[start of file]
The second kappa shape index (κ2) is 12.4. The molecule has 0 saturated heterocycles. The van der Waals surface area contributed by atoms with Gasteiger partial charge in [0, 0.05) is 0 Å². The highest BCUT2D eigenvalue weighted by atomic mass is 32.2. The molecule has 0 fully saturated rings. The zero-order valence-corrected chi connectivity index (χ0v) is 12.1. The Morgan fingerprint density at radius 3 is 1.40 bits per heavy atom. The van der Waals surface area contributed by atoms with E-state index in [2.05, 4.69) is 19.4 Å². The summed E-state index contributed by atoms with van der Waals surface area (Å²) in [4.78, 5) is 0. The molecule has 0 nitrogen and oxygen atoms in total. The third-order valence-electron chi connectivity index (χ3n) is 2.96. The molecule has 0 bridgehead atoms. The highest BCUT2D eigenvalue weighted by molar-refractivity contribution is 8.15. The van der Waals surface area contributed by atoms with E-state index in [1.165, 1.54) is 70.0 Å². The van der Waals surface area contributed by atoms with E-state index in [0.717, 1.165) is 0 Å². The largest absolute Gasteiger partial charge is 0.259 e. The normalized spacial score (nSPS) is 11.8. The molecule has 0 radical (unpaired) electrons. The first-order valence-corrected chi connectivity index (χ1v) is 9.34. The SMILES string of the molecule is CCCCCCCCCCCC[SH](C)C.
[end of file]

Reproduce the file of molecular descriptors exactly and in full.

The second kappa shape index (κ2) is 12.4. The molecule has 0 saturated heterocycles. The van der Waals surface area contributed by atoms with Gasteiger partial charge in [0, 0.05) is 0 Å². The highest BCUT2D eigenvalue weighted by atomic mass is 32.2. The molecule has 0 fully saturated rings. The zero-order valence-corrected chi connectivity index (χ0v) is 12.1. The Morgan fingerprint density at radius 3 is 1.40 bits per heavy atom. The van der Waals surface area contributed by atoms with E-state index in [2.05, 4.69) is 19.4 Å². The summed E-state index contributed by atoms with van der Waals surface area (Å²) in [4.78, 5) is 0. The molecule has 0 nitrogen and oxygen atoms in total. The third-order valence-electron chi connectivity index (χ3n) is 2.96. The molecule has 0 bridgehead atoms. The highest BCUT2D eigenvalue weighted by molar-refractivity contribution is 8.15. The van der Waals surface area contributed by atoms with E-state index in [1.165, 1.54) is 70.0 Å². The van der Waals surface area contributed by atoms with E-state index in [0.717, 1.165) is 0 Å². The largest absolute Gasteiger partial charge is 0.259 e. The normalized spacial score (nSPS) is 11.8. The molecule has 0 radical (unpaired) electrons. The first-order valence-corrected chi connectivity index (χ1v) is 9.34. The SMILES string of the molecule is CCCCCCCCCCCC[SH](C)C.